Parker J. Noyes was an enterprising pharmacist and inventor who made a name for himself and Lancaster with products like the sugar coated pill. His company was later responsible for developing the first precision food pellet for laboratory animal use. Thanks to Noyes, by the turn of the twentieth century, Lancaster was an epicenter of pharmaceutical manufacturing, allowing the company to expand and invest in its research, advertising, and Main Street presence. The company also felt strongly about the Lancaster community. During the Great Depression, the Noyes Family constructed a brick oven used to bake bread to donate to neighbors and townspeople.
Following a postwar nation-wide trend, the Parker J. Noyes Company left Main Street for Lancaster’s outskirts in the 1960s. The building was converted into mixed-use, but stayed in the hands of the Noyes Family, who continued to care for and maintain it. Today, the building is in need of rehabilitation and a plan to return its three floors to good use. Lancaster is seeing reinvestment along Main Street and the Parker J. Noyes Building is poised to complement the ongoing efforts of other developers and small business owners.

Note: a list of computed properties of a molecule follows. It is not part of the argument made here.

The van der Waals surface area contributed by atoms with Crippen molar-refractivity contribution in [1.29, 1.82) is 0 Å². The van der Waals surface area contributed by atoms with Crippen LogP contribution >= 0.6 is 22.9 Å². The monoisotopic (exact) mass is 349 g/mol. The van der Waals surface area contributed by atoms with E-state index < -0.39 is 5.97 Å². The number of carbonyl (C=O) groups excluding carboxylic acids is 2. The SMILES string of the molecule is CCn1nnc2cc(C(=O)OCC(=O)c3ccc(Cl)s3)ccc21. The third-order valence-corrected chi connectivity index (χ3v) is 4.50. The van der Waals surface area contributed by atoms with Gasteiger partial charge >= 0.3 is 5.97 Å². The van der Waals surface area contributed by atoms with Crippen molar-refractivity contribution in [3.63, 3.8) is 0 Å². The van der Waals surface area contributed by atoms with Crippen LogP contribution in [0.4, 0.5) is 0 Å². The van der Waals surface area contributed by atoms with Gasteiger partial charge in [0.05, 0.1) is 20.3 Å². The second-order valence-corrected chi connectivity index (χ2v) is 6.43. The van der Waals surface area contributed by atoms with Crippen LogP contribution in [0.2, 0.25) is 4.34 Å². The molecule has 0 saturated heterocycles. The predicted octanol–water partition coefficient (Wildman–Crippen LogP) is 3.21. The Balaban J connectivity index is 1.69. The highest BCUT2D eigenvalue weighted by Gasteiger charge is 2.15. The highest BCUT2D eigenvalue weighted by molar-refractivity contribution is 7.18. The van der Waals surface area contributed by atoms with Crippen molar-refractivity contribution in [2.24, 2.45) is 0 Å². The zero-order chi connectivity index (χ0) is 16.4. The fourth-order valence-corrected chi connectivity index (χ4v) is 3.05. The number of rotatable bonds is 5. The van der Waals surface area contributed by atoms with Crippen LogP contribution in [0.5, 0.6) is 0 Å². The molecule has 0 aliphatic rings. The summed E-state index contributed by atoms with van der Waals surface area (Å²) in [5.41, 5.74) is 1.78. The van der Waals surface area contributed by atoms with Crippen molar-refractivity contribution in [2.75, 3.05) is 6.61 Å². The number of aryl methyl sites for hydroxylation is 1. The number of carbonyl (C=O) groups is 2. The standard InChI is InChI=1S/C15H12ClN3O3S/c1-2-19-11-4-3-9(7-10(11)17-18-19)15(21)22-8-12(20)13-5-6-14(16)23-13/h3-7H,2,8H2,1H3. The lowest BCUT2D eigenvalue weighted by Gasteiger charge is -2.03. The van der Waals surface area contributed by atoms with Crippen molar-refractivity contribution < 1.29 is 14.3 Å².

Because this imposing Italianate block forms the northern gateway into the village, its future is critical to the health of Lancaster. Main Street has lost several buildings – some from fire, others from demolition for Family Dollar. The town has since passed form-based zoning and RSA 79-E, but Seven to Save momentum for this building will be important as the current owner and town look toward their next steps.
For more information, contact Ben Gaetjens-Oleson (Lancaster town planner) at 603-788-3391 or email@example.com